WORK to plant more than 600 trees as part of Salisbury River Park project has started.

The first of the new trees have been planted along Coldharbour Lane, near Fisherton Recreation Ground.

Nine hornbeam trees have initially been planted to replace the ash trees that were recently removed due to ash dieback disease.

Ron Curtis, Area Flood and Coastal Risk Manager at The Environment Agency said: “We are extremely pleased to see the first replacement trees planted as part of the Salisbury River Park project, and this represents a key milestone in the works. We are looking forward to starting our main works next month, which will lead to a rapid transformation of this area.”

What's next 

Over the next 18 months, as construction continues, a variety of native tree species will be planted, including maple, birch, cherry, Aspen and willow - some of which will be larger semi-mature trees.

Alongside this additional planting will take place within the park area, including large areas of wildflower meadows.

Within Ashley Road Open Space for example, a new line of cherry trees will be planted along the river together with new weeping willows, and a line of tulip trees will be planted alongside the road.

Around 100 trees have had to be removed to enable the main scheme works to start next month.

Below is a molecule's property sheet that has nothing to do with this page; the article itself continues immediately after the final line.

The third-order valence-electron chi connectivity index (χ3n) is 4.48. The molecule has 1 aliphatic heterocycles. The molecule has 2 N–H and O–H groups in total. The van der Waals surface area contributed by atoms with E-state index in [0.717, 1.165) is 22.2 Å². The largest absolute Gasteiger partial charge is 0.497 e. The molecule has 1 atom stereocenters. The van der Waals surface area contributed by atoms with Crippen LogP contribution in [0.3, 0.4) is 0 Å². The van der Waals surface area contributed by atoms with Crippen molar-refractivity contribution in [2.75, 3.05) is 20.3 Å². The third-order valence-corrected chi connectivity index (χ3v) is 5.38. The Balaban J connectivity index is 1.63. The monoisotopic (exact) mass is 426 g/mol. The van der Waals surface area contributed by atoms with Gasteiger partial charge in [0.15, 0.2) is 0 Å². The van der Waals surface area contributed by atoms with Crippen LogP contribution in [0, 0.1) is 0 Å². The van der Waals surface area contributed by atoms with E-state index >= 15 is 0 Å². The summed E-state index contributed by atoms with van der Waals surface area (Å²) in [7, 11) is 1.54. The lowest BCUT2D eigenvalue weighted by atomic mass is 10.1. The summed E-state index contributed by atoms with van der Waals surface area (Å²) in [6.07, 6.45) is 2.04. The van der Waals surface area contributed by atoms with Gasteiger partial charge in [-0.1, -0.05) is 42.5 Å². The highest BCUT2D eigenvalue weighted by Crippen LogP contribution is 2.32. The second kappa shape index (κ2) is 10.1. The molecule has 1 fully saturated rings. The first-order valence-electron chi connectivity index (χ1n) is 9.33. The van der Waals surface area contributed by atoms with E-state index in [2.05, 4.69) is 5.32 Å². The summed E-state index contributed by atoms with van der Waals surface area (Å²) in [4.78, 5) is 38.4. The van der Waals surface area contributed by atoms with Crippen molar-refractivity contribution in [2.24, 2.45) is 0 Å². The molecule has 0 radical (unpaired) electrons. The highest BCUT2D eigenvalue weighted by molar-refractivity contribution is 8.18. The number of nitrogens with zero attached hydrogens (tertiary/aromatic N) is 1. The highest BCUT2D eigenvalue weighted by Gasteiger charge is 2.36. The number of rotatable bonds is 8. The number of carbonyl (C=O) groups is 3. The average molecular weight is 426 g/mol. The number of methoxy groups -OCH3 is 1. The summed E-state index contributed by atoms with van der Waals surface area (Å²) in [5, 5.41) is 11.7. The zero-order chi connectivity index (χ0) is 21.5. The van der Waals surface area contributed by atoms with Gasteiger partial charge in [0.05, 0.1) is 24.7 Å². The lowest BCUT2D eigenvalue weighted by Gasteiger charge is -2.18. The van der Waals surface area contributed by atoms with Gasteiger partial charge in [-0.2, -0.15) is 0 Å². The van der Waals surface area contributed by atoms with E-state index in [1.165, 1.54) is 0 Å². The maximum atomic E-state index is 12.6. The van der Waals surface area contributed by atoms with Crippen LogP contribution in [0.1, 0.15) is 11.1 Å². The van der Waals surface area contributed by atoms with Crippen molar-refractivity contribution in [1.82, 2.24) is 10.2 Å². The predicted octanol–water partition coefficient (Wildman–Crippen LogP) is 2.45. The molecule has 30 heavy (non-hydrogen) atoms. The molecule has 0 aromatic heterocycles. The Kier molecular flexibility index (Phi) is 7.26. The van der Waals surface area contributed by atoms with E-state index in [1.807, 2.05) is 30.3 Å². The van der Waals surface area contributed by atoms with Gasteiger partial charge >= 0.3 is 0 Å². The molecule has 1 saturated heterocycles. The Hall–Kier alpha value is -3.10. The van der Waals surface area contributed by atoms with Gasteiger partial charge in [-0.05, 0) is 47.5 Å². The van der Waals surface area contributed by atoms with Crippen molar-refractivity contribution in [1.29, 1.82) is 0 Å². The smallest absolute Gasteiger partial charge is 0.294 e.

This is the earliest the works could start due to ecological restrictions on the timing of any works within the river channels.

Improving natural landscape 

Cllr Dr Mark McClelland, Wiltshire Council's cabinet member for transport, waste, street scene and flooding, added: “One of our key priorities is taking responsibility for our environment and to ensure it is well used, cherished, protected, conserved, and enhanced. The Salisbury River Park project ticks all these boxes and we are delighted we are at the stage to see the first new trees planted.

“Once all the new trees are in place Salisbury will have a wonderfully rich and diverse natural landscape benefitting residents, ecology and wildlife well into the future.”

In collaboration with the Environment Agency, Wiltshire Council, Salisbury City Council and Swindon and Wiltshire Local Enterprise Partnership, the Salisbury River Park project will ultimately reduce flood risk to more than 350 homes and businesses in Salisbury, provide ecological, amenity, walking and cycling benefits, as well as significantly improve biodiversity.

Annie Child, City Clerk of Salisbury City Council, said: “The tree planting phase of the River Park project is a significant step on the road to improving Salisbury for its residents and visitors. The selection of native trees and wildflower planting is perfect for the area and will provide a welcome home for our wildlife. It’s sure to make a beautiful landscape for all to enjoy.”

Play area 

The play area at Ashley Road, Salisbury has also been removed to allow a water main to be diverted as part of the Salisbury River Park project.

A temporary play area will be created at Ashley Road.

For more information about the river park project visit:


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